Monday, November 7, 2016

Who Remembers Scorpio?

There seems to be little argument that the three-part 1977 story from The Defenders, "Who Remembers Scorpio?", is a fan favorite, spotlighting as it does this arachnid member of Zodiac and the exploration of his character in depth by writer David Kraft. Scorpio--whose identity is again that of Jake Fury, the brother of the director of S.H.I.E.L.D., Nick Fury--is a mixture of introspection and cynicism, critical of the world's social ills and pressures and mired in depression over his solitude. Yet he has the Zodiac key, as well as the means to alleviate his loneliness--while his ruthlessness and resources drive him to sweep aside the societal constraints that he regards as dangerous and self-defeating and establish his own supremacy.

In this tale, Kraft writes Scorpio as if the character were delivering the lines in a one-man show, with the Defenders waiting in the wings while he moves ahead with his plans. His headquarters, a building in Belleville, New Jersey, almost comes across as a carefully lit set, with its dimness and many shadows only sparsely broken up by pieces of equipment and recessed lighting. One could easily make the case that the environment matches his contemplative mood; yet it's that mood that drives him to act to alleviate his state of frustration, and he is no less the "super-villain" because of it. There are many villains who wish to alter their circumstances through the use of force--people such as Magneto, or Doom, or Loki--but instead of using their broad brush, Scorpio seeks to strike back at the core of society, rejecting its dictates while becoming his own ideal. To do that, he'll need some sort of positive reinforcement in place that provides him with affirmation and support, which will come to him from two sources--each of which will be something of a surprise in terms of what form they take. (And as the story's events fall into place, we'll see just how literal that description should be regarded.)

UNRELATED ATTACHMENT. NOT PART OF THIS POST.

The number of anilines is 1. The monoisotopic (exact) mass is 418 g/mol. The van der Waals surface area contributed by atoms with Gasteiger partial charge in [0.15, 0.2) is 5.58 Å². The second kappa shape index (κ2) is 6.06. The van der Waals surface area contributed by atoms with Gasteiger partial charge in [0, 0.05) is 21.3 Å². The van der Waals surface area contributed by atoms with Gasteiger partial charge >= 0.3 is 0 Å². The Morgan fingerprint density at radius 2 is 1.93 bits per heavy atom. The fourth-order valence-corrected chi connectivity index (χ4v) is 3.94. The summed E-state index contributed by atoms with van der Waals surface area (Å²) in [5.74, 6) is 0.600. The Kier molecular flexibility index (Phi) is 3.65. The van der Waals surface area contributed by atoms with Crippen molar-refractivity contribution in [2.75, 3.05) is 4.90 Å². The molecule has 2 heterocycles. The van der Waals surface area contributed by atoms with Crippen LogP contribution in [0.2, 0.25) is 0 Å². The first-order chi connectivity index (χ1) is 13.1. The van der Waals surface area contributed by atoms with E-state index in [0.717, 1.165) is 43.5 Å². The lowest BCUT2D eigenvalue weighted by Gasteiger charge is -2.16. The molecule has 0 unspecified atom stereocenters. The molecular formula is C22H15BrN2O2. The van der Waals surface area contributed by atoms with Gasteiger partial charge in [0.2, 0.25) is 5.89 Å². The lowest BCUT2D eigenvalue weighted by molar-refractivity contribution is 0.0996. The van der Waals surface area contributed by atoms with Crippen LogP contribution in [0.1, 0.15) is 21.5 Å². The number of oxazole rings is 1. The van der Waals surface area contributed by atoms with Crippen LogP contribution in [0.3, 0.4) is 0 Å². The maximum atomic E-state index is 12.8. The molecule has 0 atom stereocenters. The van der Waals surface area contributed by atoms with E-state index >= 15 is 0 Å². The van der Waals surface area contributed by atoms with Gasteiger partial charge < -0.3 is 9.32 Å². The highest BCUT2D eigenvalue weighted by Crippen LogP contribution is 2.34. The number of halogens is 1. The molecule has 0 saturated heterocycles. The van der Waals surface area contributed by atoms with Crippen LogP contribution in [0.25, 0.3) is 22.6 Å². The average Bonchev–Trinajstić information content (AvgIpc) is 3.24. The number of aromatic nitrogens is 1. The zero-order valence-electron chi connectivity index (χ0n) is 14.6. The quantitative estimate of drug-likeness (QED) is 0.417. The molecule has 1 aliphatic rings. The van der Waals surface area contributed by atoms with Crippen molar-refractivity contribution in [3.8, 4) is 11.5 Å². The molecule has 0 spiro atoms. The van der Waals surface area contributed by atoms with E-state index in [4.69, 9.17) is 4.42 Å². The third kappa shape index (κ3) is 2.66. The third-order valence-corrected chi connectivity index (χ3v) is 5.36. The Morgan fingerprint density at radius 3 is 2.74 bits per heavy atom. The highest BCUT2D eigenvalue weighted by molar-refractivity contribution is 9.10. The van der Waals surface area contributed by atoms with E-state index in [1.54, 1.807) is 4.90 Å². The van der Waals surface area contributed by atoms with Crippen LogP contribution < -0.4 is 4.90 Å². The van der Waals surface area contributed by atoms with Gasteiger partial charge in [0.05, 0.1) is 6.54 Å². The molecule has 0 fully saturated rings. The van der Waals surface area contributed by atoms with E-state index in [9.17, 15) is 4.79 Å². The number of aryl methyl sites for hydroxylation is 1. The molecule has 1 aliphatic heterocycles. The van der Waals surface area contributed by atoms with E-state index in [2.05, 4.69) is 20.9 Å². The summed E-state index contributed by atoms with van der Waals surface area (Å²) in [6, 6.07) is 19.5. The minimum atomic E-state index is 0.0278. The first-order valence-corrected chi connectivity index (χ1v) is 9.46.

In a prior issue, a prelude to Scorpio's involvement with the Defenders (as well as the introduction to this arc's title) has already taken place, when he made an incursion at the heroes' riding academy H.Q. in an apparent effort to kidnap Kyle Richmond. When his plan failed, he was forced to adopt a contingency plan and set his sights on Jack Norriss, who had been married to the Valkyrie's human host, Barbara, and who has remained in the Defenders' orbit only to be frustrated by his inability to reach Barbara on any level. Norriss has consequently become embedded with the Defenders to a certain extent, and his activities in a recent power play by the Headmen have brought him to the attention of SHIELD, interrogated but subsequently released by Fury.

But Norriss soon found that Fury was after him again, and this time he wasn't asking for Norriss' cooperation. Yet Fury's heavy-handed treatment of Norriss draws the attention of the adventurer known as Moon Night, who manages to drive off Fury and his agents and then informally becomes Norriss' protector in order to get to the bottom of the mystery.

(Selected scenes from issue #47)